If things continue to go well, I’ll be getting my sixth and final round of this chemotherapy in about two weeks and then all I have to do is recover from it and the extended effects of all six rounds of the drugs. I really am getting tired of always feeling tired, and of having to sit for hours in the infusion chairs, knowing what’s coming after, which is that I’m going to be sick again. And I’m tired of being confined to our home for a couple of weeks at a time and having to schedule our lives around my drug regimens. But, I am so fortunate to be able to participate in this remarkable drug study and find that it seems to be working so well. We really won’t know precisely how well it’s working, however, for many months, or even (hopefully) several years after we finish, because the measure of success will be to see if I can again get into remission and if I do, how long will the remission be. Will FCR/Avastin be better, the same or worse than the standard FCR regimen? Or just more expensive. That’s what we’ll be trying to find out.

I’ve told you about the bevacizumab, or Avastin, that I’m getting as part of my drug regimen at $30,000 a dose. And I’ve told you that it’s made by Genentech, the same folks that make the Rituxan I get at about $2000 or so per dose. Well, if you haven’t done so, you might take this opportunity to buy some stock in Genentech, because just in the few months I’ve been taking the Avastin, I’ve seen more and more indications for its use. First it was added for breast cancer, then cervical cancer, then other lung cancers and apparently almost any solid cancer, like bowel and pancreatic, etc. Now I have read that Senator Kennedy may be getting Avastin for his brain tumor. It’s even being used to treat non-malignant conditions like macular degeneration. Now, the thing about Avastin is that it doesn’t really cure anything, as far as I know. What it does is prevent the growth of the blood vessels that let tumors grow and spread. It contains the cancer, but doesn’t kill it. It turns a deadly disease into a chronic illness. So a patient is unlikely to get a six month course of Avastin and then go on their way, cured. More likely it will require repeated treatments for the rest of the patient’s life. And if that’s so, Genentech is going to sell a lot of their very expensive drug. And if the study I’m in, with Avastin being used for chronic lymphocytic leukemia, pans out as an improvement, there will be yet another huge market for the drug! Hey, the stock market is down these days. It’s an opportunity to get some stock cheap, probably (I say, without having looked it up to have any idea what it costs per share).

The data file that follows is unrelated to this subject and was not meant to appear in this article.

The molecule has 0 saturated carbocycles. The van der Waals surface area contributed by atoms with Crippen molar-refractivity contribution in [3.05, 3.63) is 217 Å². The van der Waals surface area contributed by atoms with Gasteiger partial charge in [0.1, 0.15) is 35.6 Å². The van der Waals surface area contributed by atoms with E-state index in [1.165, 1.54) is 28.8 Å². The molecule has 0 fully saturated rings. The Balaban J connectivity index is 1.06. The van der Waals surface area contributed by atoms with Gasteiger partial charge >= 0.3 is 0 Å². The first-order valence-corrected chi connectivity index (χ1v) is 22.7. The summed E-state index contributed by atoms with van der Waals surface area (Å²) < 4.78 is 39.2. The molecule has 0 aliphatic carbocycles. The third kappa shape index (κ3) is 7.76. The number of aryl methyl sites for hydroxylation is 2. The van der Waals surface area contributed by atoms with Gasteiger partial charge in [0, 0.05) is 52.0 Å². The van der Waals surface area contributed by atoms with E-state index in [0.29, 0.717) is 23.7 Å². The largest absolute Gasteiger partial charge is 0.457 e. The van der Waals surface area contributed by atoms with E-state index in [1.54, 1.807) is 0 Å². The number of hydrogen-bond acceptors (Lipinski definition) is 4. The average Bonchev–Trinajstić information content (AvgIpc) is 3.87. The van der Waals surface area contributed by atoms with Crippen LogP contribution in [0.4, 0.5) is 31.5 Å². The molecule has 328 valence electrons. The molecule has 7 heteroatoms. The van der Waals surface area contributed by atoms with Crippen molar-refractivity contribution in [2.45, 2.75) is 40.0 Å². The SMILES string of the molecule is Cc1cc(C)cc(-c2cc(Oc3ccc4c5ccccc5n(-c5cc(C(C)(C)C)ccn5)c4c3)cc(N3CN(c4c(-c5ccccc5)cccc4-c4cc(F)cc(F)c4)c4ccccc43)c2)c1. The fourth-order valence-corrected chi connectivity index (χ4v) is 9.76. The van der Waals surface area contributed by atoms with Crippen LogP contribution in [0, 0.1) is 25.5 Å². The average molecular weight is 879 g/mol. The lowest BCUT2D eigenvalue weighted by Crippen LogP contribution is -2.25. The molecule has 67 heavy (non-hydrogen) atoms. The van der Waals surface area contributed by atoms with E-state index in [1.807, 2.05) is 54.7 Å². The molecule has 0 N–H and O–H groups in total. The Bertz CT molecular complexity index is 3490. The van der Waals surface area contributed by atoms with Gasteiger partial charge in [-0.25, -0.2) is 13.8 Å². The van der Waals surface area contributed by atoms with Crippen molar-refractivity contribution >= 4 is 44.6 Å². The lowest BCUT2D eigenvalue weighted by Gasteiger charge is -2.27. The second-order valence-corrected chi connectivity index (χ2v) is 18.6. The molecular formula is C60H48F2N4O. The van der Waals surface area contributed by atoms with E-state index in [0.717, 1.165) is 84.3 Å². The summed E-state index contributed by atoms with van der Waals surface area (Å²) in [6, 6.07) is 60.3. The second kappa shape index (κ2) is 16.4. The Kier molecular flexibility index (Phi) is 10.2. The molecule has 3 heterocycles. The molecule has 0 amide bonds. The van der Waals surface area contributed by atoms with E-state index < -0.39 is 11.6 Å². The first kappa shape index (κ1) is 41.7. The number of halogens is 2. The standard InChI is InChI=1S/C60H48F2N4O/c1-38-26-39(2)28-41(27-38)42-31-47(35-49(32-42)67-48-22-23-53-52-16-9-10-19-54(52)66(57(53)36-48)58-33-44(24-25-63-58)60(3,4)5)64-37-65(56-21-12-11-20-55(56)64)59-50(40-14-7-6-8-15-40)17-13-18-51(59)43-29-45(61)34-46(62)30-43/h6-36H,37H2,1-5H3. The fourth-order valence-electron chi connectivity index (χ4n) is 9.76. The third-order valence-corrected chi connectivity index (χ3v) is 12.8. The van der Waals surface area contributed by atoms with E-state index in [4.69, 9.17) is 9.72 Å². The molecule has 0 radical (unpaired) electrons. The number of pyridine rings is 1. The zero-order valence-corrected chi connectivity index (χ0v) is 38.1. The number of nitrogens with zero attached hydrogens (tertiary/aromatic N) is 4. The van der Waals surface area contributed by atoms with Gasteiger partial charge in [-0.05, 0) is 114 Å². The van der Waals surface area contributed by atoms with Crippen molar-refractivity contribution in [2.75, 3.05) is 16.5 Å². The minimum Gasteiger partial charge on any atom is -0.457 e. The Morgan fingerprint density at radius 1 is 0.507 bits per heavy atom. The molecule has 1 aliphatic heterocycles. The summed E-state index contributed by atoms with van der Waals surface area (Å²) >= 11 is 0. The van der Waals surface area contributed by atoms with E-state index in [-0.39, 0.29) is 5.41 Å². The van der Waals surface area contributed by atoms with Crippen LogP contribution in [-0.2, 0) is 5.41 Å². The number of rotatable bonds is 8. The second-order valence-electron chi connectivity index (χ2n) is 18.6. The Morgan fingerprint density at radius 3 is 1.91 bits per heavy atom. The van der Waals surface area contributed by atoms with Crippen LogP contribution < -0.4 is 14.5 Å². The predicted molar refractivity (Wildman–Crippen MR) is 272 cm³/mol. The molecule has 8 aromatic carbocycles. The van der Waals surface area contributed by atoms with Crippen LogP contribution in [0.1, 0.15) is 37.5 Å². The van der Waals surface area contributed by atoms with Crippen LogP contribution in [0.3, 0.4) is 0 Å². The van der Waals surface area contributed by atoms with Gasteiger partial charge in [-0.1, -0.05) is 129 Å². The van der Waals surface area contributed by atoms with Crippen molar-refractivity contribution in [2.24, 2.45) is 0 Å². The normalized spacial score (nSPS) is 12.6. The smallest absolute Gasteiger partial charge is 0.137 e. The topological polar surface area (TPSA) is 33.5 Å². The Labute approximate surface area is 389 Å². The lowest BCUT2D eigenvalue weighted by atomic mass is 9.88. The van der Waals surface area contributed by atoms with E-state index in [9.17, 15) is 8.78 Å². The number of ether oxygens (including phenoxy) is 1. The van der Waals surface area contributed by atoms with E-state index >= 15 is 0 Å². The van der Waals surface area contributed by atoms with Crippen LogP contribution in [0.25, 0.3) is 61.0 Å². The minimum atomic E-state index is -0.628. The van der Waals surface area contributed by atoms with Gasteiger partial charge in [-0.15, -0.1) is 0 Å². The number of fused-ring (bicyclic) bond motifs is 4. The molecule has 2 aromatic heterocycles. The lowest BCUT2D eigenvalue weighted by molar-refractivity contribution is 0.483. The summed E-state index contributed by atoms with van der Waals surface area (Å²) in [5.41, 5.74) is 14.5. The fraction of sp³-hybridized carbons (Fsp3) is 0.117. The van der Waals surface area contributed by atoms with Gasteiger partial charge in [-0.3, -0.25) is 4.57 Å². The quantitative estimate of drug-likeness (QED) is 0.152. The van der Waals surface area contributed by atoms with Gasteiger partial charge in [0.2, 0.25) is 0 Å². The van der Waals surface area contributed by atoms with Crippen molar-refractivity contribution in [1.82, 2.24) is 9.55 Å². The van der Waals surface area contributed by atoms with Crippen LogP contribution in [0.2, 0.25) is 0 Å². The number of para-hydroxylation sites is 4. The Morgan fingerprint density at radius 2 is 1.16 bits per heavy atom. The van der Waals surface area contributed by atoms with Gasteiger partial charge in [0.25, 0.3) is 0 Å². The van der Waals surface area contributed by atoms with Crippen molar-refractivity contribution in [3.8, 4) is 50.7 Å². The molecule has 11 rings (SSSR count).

I received a most wonderful, kind and completely unexpected e-mail a couple of days ago from, as I told her, a “perfect stranger.” (She wrote back that she wasn’t perfect but had some folks fooled). This woman was a grade school friend of my younger sister some forty years ago and was trying to catch up with her using search engines when she stumbled into my blog. Part of what she wrote was: “Although you and I do not know each other personally, I felt compelled to email you…. Your blog is engrossing, touching, and, when one is just about overwhelmed at reading what you have endured, includes welcome levity. I admire your strength, attitude, sense of humor, and the fact that you allow yourself to feel & express your thoughts, fears, and emotions. I once read that we are all here to learn &/or teach in an attempt to perfect ourselves. (Kubler-Ross or Wayne Dyer I think) If that premise is true, you have had to learn way too much already. However, you are teaching many through your excellent example of how to deal with extreme adversity. And surely others will be helped by all that has been learned through your experience with CLL and Rx. It is my sincerest hope that your CLL will promptly slither back into remission and that your future will be filled with much more pleasant experiences.” I am very gratified to hear this from her and know that my experiences can be instructive and of interest to others, which is one reason I put it into the blogosphere (with much encouragement from our daughter). As I told her, also, I tend to be more open and honest in my writing many times than in person, where I will generally deny feeling crappy, tired, sick or whatever. The things I’m learning are the same things so many others before me have had to learn as well. If I can help other folks with CLL understand what they’re going to go through and what they can do in their own behalf I will be very satisfied with the blog. And I like her description of the CLL “slithering” back into remission.

Kathy and I are looking forward to being done with these treatments and being free to do the things we enjoy most, like travel. I already have a number of things in mind that I’d like to do, mostly in terms of trips to various places, but Kathy keeps warning about trying to do too much too soon. I will still be immunocompromised for many months and weak and with a reduced stamina for quite a while as well. I do need to pace myself, but it’ll be nice to be able to plan for the days when I can break out of my treatment confinement.

Speaking of planning, we’re going back to Antarctica again next February!

That’s all for now. But, of course, there’s always more, sooner or later.


“Do a little more each day than you think you possibly can.”—Lowell Thomas